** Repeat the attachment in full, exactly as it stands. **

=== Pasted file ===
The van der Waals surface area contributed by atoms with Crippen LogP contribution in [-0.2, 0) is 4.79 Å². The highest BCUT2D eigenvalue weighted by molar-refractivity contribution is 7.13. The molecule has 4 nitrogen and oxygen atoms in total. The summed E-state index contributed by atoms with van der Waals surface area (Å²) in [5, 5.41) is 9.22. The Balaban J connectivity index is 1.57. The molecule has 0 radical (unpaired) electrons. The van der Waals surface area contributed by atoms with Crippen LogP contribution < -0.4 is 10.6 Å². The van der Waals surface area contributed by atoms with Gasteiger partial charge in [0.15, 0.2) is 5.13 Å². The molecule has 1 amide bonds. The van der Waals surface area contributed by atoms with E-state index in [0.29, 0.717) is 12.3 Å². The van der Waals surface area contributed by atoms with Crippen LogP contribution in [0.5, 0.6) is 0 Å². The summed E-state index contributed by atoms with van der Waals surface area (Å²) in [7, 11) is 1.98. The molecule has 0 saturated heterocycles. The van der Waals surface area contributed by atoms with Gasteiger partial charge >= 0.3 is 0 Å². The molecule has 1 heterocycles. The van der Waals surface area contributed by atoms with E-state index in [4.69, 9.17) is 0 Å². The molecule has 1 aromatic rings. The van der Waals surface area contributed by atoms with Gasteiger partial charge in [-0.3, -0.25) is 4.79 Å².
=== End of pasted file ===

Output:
The van der Waals surface area contributed by atoms with Crippen LogP contribution in [-0.2, 0) is 4.79 Å². The highest BCUT2D eigenvalue weighted by molar-refractivity contribution is 7.13. The molecule has 4 nitrogen and oxygen atoms in total. The summed E-state index contributed by atoms with van der Waals surface area (Å²) in [5, 5.41) is 9.22. The Balaban J connectivity index is 1.57. The molecule has 0 radical (unpaired) electrons. The van der Waals surface area contributed by atoms with Crippen LogP contribution < -0.4 is 10.6 Å². The van der Waals surface area contributed by atoms with Gasteiger partial charge in [0.15, 0.2) is 5.13 Å². The molecule has 1 amide bonds. The van der Waals surface area contributed by atoms with E-state index in [0.29, 0.717) is 12.3 Å². The van der Waals surface area contributed by atoms with Crippen LogP contribution in [0.5, 0.6) is 0 Å². The summed E-state index contributed by atoms with van der Waals surface area (Å²) in [7, 11) is 1.98. The molecule has 0 saturated heterocycles. The van der Waals surface area contributed by atoms with Gasteiger partial charge >= 0.3 is 0 Å². The molecule has 1 heterocycles. The van der Waals surface area contributed by atoms with E-state index in [4.69, 9.17) is 0 Å². The molecule has 1 aromatic rings. The van der Waals surface area contributed by atoms with Gasteiger partial charge in [-0.3, -0.25) is 4.79 Å².